Fig. 2: Results from the t tests and linear regression of 1q21.1 copy number variation on regional cortical surface area and cortical thickness.
figure 2

First and third rows: Effect sizes (Cohen’s d for the t tests, beta coefficient for the dosage/linear regression). Second and fourth rows: Statistical significance in –log 10 of the P value. Significant areas in rows 1 and 3 are marked with black lines with increasing thickness for increasing significance (P < 0.0014). The column names indicate the comparisons with del = deletion carriers, nc = non-carriers, dup = duplication carriers. All measures were corrected for age, age2, sex, scanner site and ICV.

For regional cortical mean thickness, we identified significant negative dosage effects in the superior temporal region and significant positive dosage effects for the pericalcarine region (Fig. 2 and Supplementary Tables 7 and 8). Similarly, significant increases in mean cortical thickness were observed in deletion carriers versus non-carriers in the pars triangularis and superior temporal regions and a significant decrease in the pericalcarine region (Fig. 2 and Supplementary Table 8). All regional results were corrected for age, age2, sex, scanner site and ICV. Sensitivity analyses similar to those performed for subcortical regions confirmed the robustness of the results (Supplementary Tables 7 and 8).

1q21.1 distal CNV associated with cognitive performance and mediation by brain structures

Deletion and duplication carriers had different cognitive profiles in comparison to non-carriers when testing for association in seven different neuropsychological tests available from the full UK Biobank sample: deletion carriers had significantly poorer performance in three tests: symbol digit substitution, trail making B and pairs matching, while duplication carriers had significantly poorer performance in two tests: reaction time and the reasoning and problem-solving task (Table 2).

Table 2 1q21.1 CNV deletion and duplication carriers show deficits in specific cognitive functions.

Testing the effect of brain structures on cognitive tests in UK Biobank participants, larger ICV and total surface area were associated with better performance on almost all tests (Table 3 and see Supplementary Table 13 for sample size details). A larger hippocampus was associated with better performance for symbol digit substitution, trail making A and B (Table 3) and a larger caudate was associated with higher performance on the trail making A (Table 3).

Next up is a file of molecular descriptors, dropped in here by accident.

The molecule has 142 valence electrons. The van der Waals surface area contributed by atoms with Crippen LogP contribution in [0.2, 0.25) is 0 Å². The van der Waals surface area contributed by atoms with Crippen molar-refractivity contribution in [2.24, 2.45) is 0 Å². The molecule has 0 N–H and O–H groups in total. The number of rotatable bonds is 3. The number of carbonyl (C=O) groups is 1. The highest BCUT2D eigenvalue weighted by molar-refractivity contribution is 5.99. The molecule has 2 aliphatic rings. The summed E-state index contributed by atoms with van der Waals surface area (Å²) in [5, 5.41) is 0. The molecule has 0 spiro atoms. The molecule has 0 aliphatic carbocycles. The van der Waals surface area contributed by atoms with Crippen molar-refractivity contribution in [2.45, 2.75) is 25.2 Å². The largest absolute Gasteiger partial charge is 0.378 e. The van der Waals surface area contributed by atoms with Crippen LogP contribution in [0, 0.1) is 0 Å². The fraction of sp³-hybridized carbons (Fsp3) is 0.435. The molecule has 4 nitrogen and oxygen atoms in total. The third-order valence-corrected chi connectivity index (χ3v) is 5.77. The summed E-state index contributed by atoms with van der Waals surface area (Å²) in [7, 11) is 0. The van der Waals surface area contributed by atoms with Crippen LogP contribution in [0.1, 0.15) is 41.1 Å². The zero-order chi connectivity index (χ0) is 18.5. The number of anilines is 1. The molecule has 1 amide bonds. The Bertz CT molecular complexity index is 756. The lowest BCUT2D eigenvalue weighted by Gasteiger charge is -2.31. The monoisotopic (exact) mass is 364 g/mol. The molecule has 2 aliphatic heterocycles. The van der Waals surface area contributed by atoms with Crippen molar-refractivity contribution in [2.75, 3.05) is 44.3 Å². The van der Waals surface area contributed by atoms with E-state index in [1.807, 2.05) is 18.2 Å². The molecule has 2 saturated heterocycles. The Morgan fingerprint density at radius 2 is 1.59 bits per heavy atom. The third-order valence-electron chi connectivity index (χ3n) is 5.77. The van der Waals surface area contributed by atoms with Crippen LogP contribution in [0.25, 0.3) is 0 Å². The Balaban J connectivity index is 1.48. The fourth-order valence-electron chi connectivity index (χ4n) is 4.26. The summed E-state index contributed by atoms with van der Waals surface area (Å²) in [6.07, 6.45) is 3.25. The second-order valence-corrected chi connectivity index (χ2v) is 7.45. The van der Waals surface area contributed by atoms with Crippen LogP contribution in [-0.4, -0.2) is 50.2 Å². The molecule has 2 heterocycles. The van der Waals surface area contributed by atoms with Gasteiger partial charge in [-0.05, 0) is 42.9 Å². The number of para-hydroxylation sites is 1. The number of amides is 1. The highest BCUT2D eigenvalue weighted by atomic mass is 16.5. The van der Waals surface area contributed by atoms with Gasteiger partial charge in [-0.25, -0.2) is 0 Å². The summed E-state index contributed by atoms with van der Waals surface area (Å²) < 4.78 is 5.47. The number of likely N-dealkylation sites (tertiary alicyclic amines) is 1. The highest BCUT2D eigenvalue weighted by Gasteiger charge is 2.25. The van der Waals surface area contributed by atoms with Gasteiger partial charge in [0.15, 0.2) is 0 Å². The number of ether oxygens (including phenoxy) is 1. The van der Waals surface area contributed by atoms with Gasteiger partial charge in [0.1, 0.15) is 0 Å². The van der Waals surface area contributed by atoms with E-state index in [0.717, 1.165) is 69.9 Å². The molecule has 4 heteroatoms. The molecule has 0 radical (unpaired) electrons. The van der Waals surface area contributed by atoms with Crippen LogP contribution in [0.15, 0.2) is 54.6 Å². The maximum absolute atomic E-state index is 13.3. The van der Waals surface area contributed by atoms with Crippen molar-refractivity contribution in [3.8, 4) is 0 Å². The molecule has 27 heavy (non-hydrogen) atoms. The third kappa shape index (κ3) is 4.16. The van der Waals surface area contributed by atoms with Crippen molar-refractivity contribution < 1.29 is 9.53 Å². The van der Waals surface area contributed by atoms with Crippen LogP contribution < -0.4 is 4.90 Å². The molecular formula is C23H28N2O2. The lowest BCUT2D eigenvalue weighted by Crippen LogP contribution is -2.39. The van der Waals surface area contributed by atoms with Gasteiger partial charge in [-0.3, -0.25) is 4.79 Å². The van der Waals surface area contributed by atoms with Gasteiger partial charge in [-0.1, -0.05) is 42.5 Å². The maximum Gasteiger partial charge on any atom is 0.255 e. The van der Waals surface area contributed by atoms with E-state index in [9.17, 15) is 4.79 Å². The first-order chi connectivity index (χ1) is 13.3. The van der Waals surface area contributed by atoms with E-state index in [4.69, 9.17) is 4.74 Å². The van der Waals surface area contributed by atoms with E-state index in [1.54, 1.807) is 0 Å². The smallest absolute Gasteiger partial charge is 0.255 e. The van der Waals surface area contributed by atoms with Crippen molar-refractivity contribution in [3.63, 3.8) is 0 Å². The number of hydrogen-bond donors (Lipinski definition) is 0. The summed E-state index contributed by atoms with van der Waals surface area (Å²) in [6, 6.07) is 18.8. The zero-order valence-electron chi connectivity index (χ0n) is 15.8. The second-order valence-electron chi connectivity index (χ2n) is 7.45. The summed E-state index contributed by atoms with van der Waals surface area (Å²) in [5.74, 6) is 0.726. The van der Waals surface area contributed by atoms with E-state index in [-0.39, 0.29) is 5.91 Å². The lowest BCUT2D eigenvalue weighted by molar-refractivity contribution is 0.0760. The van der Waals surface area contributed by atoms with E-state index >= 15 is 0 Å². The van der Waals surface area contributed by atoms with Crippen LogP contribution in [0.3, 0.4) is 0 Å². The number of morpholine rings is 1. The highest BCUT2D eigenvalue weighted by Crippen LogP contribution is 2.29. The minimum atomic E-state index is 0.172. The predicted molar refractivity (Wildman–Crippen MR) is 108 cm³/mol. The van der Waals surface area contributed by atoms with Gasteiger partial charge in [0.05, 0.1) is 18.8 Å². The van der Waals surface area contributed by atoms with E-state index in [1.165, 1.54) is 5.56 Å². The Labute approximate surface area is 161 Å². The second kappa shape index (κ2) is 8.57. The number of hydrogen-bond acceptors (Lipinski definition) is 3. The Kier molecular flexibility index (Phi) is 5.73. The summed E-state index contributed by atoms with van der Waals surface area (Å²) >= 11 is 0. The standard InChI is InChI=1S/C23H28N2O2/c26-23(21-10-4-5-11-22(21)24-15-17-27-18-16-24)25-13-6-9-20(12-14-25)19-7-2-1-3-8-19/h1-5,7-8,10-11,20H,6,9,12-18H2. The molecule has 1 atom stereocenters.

Table 3 Mediation analysis of brain structures over the association between 1q21.1 distal CNV carrier status and performance in the cognitive tasks in the UK Biobank.

Next, we tested whether the brain structures significantly associated with 1q21.1 distal CNV carriers might mediate the effect of the CNV on cognition. For two of the three tests associated with deletion carrier status, there were significant mediation effects (significance threshold 1.4 × 10−3): cortical surface area and ICV accounted for 5 and 10%, respectively, of the poorer performance of deletion carriers on symbol digit substitution, and 7 and 17%, respectively, of their poorer performance on the trail making B test (Table 3).


Our main finding was a significant positive dosage effect in humans of 1q21.1 distal copy number on ICV and cortical surface area, with the largest differences in frontal and cingulate cortical surface area. We also identified a significant negative dosage effect on caudate and hippocampal volumes. A number of sensitivity analyses confirmed the robustness of the results. Both 1q21.1 distal deletion and duplication carriers showed poorer cognitive performance, although on different tests, with an indication that decreased ICV/cortical surface area might mediate the effect in deletion carriers.

The 1q21.1 distal CNV causes copy dosage effect on brain structures

We found a strong effect of the 1q21.1 distal CNV on the total cortical surface area, while no overall effect on mean cortical thickness was observed. A specific increase in the size of the cortical surface area with little effect on cortical thickness is observed throughout mammalian evolution including the primate lineage leading to humans52. This possibly reflects that cortical thickness and surface area appear to be driven by distinct genetic processes53. This pattern may be the result of an increased number of symmetric or self-renewing cell-division cycles, leading to an expansion of the neural progenitor pool and subsequently to an increase in the number of cortical neurons—in line with the radial unit hypothesis52. Interestingly, although not significant, mean cortical thickness tended to decrease in deletion carriers in the frontal cortical surface areas with the highest effect sizes, resembling a pattern found in lissencephaly54. This could suggest that large regional decreases in cortical surface area correlate inversely with mean cortical thickness.

The biomechanical forces of brain growth are thought to form the expansion of the cranium so that the skull grows in harmony with the expanding brain55. Thus, the positive copy number dosage effect on cortical surface area may directly trigger the effect on head circumference19,20,21 and ICV of 1q21.1 distal carriers due to modifications in pressure. Altered mechanical pressure might also cause the negative copy number dosage effect on the hippocampus and caudate volumes, effects on subcortical volumes also observed in a UK Biobank exploratory study on six individuals with a 1q21.1 distal duplication56.